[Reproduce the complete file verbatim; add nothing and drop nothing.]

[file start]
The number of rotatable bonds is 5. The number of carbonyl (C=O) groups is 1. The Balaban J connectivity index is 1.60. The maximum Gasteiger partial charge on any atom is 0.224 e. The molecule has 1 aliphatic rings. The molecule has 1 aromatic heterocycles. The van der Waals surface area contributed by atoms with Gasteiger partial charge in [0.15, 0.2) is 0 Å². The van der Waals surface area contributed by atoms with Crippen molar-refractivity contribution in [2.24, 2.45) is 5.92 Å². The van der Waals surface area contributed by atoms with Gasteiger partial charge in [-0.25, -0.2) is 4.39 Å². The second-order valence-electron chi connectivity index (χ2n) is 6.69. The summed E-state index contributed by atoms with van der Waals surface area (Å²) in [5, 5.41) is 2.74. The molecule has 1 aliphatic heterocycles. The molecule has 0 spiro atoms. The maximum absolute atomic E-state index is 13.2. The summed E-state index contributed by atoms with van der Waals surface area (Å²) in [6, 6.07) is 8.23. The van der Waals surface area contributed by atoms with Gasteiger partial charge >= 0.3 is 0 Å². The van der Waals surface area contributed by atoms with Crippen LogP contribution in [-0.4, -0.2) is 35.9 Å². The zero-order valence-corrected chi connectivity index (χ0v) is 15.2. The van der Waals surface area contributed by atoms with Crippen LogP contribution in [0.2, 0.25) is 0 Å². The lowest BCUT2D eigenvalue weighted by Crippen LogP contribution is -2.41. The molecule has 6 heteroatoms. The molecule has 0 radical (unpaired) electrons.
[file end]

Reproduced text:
The number of rotatable bonds is 5. The number of carbonyl (C=O) groups is 1. The Balaban J connectivity index is 1.60. The maximum Gasteiger partial charge on any atom is 0.224 e. The molecule has 1 aliphatic rings. The molecule has 1 aromatic heterocycles. The van der Waals surface area contributed by atoms with Gasteiger partial charge in [0.15, 0.2) is 0 Å². The van der Waals surface area contributed by atoms with Crippen molar-refractivity contribution in [2.24, 2.45) is 5.92 Å². The van der Waals surface area contributed by atoms with Gasteiger partial charge in [-0.25, -0.2) is 4.39 Å². The second-order valence-electron chi connectivity index (χ2n) is 6.69. The summed E-state index contributed by atoms with van der Waals surface area (Å²) in [5, 5.41) is 2.74. The molecule has 1 aliphatic heterocycles. The molecule has 0 spiro atoms. The maximum absolute atomic E-state index is 13.2. The summed E-state index contributed by atoms with van der Waals surface area (Å²) in [6, 6.07) is 8.23. The van der Waals surface area contributed by atoms with Gasteiger partial charge >= 0.3 is 0 Å². The van der Waals surface area contributed by atoms with Crippen LogP contribution in [-0.4, -0.2) is 35.9 Å². The zero-order valence-corrected chi connectivity index (χ0v) is 15.2. The van der Waals surface area contributed by atoms with Crippen LogP contribution in [0.2, 0.25) is 0 Å². The lowest BCUT2D eigenvalue weighted by Crippen LogP contribution is -2.41. The molecule has 6 heteroatoms. The molecule has 0 radical (unpaired) electrons.